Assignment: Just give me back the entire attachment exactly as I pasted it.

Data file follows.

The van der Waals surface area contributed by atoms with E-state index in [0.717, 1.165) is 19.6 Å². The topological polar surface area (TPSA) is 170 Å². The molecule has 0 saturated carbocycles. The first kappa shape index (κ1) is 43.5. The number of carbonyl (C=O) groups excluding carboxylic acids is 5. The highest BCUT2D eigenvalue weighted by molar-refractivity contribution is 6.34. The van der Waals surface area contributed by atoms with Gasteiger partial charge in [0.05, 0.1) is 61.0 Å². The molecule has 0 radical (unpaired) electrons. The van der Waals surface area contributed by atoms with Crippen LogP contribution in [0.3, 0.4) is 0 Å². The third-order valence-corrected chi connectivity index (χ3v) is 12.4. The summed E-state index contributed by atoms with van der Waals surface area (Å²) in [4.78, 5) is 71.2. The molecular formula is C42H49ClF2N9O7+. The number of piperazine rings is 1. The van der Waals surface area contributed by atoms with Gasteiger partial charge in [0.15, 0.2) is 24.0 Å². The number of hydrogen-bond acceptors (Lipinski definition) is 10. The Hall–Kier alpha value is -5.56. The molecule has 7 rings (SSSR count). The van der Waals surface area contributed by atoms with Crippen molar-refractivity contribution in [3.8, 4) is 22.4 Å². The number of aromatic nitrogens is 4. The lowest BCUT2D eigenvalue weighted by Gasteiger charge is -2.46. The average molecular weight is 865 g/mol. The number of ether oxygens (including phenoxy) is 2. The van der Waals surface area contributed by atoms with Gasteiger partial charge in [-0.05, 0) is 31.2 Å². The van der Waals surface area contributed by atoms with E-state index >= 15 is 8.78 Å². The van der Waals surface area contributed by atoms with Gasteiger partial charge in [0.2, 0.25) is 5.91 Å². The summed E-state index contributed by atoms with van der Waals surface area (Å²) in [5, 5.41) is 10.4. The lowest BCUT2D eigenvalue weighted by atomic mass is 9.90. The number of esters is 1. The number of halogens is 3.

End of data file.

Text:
The van der Waals surface area contributed by atoms with E-state index in [0.717, 1.165) is 19.6 Å². The topological polar surface area (TPSA) is 170 Å². The molecule has 0 saturated carbocycles. The first kappa shape index (κ1) is 43.5. The number of carbonyl (C=O) groups excluding carboxylic acids is 5. The highest BCUT2D eigenvalue weighted by molar-refractivity contribution is 6.34. The van der Waals surface area contributed by atoms with Gasteiger partial charge in [0.05, 0.1) is 61.0 Å². The molecule has 0 radical (unpaired) electrons. The van der Waals surface area contributed by atoms with Crippen LogP contribution in [0.3, 0.4) is 0 Å². The third-order valence-corrected chi connectivity index (χ3v) is 12.4. The summed E-state index contributed by atoms with van der Waals surface area (Å²) in [4.78, 5) is 71.2. The molecular formula is C42H49ClF2N9O7+. The number of piperazine rings is 1. The van der Waals surface area contributed by atoms with Gasteiger partial charge in [0.15, 0.2) is 24.0 Å². The number of hydrogen-bond acceptors (Lipinski definition) is 10. The Hall–Kier alpha value is -5.56. The molecule has 7 rings (SSSR count). The van der Waals surface area contributed by atoms with Crippen molar-refractivity contribution in [3.8, 4) is 22.4 Å². The number of aromatic nitrogens is 4. The lowest BCUT2D eigenvalue weighted by Gasteiger charge is -2.46. The average molecular weight is 865 g/mol. The number of ether oxygens (including phenoxy) is 2. The van der Waals surface area contributed by atoms with Gasteiger partial charge in [-0.05, 0) is 31.2 Å². The van der Waals surface area contributed by atoms with E-state index >= 15 is 8.78 Å². The van der Waals surface area contributed by atoms with Gasteiger partial charge in [0.2, 0.25) is 5.91 Å². The summed E-state index contributed by atoms with van der Waals surface area (Å²) in [5, 5.41) is 10.4. The lowest BCUT2D eigenvalue weighted by atomic mass is 9.90. The number of esters is 1. The number of halogens is 3.